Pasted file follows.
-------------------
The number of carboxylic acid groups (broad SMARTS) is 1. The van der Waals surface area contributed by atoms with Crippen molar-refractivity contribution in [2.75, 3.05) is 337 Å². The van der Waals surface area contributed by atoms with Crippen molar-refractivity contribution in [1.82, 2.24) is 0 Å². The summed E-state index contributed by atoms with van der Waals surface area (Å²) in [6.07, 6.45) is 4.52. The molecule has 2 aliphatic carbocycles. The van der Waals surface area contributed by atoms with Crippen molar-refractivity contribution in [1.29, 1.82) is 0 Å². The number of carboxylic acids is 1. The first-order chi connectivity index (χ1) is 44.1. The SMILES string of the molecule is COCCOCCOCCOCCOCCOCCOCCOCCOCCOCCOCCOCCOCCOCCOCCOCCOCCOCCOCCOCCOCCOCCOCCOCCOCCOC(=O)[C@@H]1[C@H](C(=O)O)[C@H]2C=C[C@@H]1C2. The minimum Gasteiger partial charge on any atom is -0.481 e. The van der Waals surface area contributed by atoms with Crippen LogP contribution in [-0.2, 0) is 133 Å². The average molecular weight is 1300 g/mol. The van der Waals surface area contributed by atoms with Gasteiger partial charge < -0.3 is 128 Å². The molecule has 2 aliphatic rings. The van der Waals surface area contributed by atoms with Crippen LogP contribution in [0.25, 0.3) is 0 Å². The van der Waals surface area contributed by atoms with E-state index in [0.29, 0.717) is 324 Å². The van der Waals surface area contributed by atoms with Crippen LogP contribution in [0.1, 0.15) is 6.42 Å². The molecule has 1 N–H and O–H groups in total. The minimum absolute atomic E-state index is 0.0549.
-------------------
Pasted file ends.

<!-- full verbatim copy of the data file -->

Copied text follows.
The number of carboxylic acid groups (broad SMARTS) is 1. The van der Waals surface area contributed by atoms with Crippen molar-refractivity contribution in [2.75, 3.05) is 337 Å². The van der Waals surface area contributed by atoms with Crippen molar-refractivity contribution in [1.82, 2.24) is 0 Å². The summed E-state index contributed by atoms with van der Waals surface area (Å²) in [6.07, 6.45) is 4.52. The molecule has 2 aliphatic carbocycles. The van der Waals surface area contributed by atoms with Crippen molar-refractivity contribution in [1.29, 1.82) is 0 Å². The number of carboxylic acids is 1. The first-order chi connectivity index (χ1) is 44.1. The SMILES string of the molecule is COCCOCCOCCOCCOCCOCCOCCOCCOCCOCCOCCOCCOCCOCCOCCOCCOCCOCCOCCOCCOCCOCCOCCOCCOCCOC(=O)[C@@H]1[C@H](C(=O)O)[C@H]2C=C[C@@H]1C2. The minimum Gasteiger partial charge on any atom is -0.481 e. The van der Waals surface area contributed by atoms with Crippen LogP contribution in [-0.2, 0) is 133 Å². The average molecular weight is 1300 g/mol. The van der Waals surface area contributed by atoms with Gasteiger partial charge < -0.3 is 128 Å². The molecule has 2 aliphatic rings. The van der Waals surface area contributed by atoms with Crippen LogP contribution in [0.25, 0.3) is 0 Å². The van der Waals surface area contributed by atoms with E-state index in [0.29, 0.717) is 324 Å². The van der Waals surface area contributed by atoms with Crippen LogP contribution in [0.1, 0.15) is 6.42 Å². The molecule has 1 N–H and O–H groups in total. The minimum absolute atomic E-state index is 0.0549.